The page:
Given the vast array of condominium styles and locations from which to choose in the Sunshine State today, Florida condominium living appeals to many.

Given the vast array of condominium styles and locations from which to choose in the Sunshine State today, Florida condominium living appeals to many, attracting buyers from across the nation&[censored] ip;.to across the world. Finding your dream condominium is easy in today's market. Insuring the condominium appropriately is easy as well-once you learn a few basics of Florida condominium insurance.

When should my Condominium Policy take effect?

You should arrange that your condominium insurance policy take effect as of the closing date. In other words, condominium policies should be in force as of the date you purchase the condominium. Note that the policy will be in effect for a period of one (1) year, as Florida condominium policies run annually. Furthermore, as some companies may require the same, it is a good idea to have on hand a spare copy of the condominium association's "master insurance policy," which is the separate insurance policy maintained by the condominium association insuring the condominium building exterior and common areas (i.e., hallways, pool area(s) and the like).

Do I need to be familiar with the Condominium's Master Insurance Policy?

Yes! The condominium association's master insurance policy provides information on areas that are covered, as well as those areas not covered by the master policy, as well as insurable limits of the same. Areas which are not covered by the master insurance policy will need to be insured through your individual condominium insurance policy, known as an "HO-6" Florida condominium insurance policy. So always refer to your master condominium policy before seeking insurance for your condominium.

How do I determine coverage amounts for my condominium?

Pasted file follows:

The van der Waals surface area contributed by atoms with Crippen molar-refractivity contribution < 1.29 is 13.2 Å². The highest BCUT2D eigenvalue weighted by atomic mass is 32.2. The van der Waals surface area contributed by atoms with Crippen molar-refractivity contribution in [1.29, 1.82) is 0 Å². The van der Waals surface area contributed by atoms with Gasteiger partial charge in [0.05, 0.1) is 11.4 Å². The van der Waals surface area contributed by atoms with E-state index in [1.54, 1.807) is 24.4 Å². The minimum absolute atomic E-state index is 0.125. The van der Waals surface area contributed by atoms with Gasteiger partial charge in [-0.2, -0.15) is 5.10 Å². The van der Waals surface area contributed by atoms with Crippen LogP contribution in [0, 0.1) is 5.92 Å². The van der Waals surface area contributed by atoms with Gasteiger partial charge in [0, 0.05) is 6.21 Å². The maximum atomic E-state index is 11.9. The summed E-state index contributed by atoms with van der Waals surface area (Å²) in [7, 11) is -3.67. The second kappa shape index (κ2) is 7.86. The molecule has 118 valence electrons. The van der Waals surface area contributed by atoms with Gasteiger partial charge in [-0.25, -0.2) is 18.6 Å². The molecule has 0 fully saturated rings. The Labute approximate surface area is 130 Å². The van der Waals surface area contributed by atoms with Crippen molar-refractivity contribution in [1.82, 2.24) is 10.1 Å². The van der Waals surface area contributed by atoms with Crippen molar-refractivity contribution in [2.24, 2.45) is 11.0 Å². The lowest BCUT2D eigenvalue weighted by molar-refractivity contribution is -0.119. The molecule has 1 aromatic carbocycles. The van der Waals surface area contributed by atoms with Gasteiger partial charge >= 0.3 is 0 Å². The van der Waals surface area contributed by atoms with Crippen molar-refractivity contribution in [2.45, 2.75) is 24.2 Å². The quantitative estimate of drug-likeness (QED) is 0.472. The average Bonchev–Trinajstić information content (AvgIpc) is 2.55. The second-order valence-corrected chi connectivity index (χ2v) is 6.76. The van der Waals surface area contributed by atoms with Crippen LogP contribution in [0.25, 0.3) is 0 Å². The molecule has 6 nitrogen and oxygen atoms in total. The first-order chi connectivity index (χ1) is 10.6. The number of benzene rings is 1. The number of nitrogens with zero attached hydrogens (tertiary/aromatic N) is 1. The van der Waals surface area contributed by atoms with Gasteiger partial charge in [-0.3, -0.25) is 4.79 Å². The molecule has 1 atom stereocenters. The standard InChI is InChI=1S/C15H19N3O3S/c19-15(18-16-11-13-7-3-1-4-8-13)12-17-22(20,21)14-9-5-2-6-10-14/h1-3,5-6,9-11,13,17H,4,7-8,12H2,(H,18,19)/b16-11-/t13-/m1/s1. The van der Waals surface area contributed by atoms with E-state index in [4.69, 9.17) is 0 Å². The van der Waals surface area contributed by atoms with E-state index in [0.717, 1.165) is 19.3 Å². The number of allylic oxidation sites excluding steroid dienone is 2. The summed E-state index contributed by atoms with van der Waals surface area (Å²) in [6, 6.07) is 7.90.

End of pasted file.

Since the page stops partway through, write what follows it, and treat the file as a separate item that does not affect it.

Once you have a full understanding from the master insurance policy of what is not covered there under, make a list of those items which you need to insure under your individual condominium insurance policy. For example, many master policies sti[censored] te that unit owners are responsible for insuring the interior of the unit from the interior walls, inward. In this case, the initial categories for consideration are what are referred to as:

1. "Coverage A" – The interior walls, floors, ceilings, countertops, cabinets and any "built-in's" of the unit; and

2. "Coverage C" – All of your contents located within the unit, including appliances and the like that are not built into the unit.

3.

To help in distinguishing between these two coverage's, we recommend that you initially "tip the condominium upside down" in your mind. Anything that falls to the floor should be included under Coverage C, and anything that doesn't fall to the floor should be included under Coverage A. It is a good idea to make a list of all such items that you are responsible for, including the approximate cost of such items, in order to determine the proper amount of insurance coverage.

Are there other coverages I need to consider?

1. Deductible Limits. As with all insurance policies, numerous deductible options are usually available. Speak with your agent about deductible options the insuring company currently offers.

2. Liability Limits. In light of today's litigious society, we at Freedom Insurance always recommend selecting the highest liability coverage limit offered by the company. Note that this very important coverage is also very inexpensive to increase to the maximum offered limit, and a good Florida insurance agent should always recommend the same.

3. Loss Assessment Coverage. Another coverage of utmost importance, we always recommend purchasing the maximum loss assessment coverage available by the insuring company. As your Florida insurance agent will explain in detail, unit owners are subject to assessments, and increasing the coverage to the maximum available limit is well worth the cost of the same.

4. Actual Cash Value or Replacement Cost? This is a most important consideration, and we cannot emphasize enough the need for your thorough understanding prior to determining the same. Therefore, always discuss these options in detail with your Florida insurance agent before purchasing your insurance policy.

5.

Insuring your condominium for "actual cash value" is a less expensive option than "replacement cost", but depreciation factors apply, and you may not receive enough funds to actually replace said item(s). Replacement cost, on the other hand, offers the total cost of replacing said item in today's market.

6. Additional Coverages. There are numerous additional coverages offered by most companies (i.e., jewelry, theft, water back-up, windstorm, flood), and a good Florida insurance agent will assist you in tailoring a policy to your specific needs.

7. Is it mandatory to purchase condominium insurance? As with certain lending institutions, your condominium association may also require unit owners to maintain insurance, and they may even sti[censored] te minimum coverage limit(s) on certain coverages therein.

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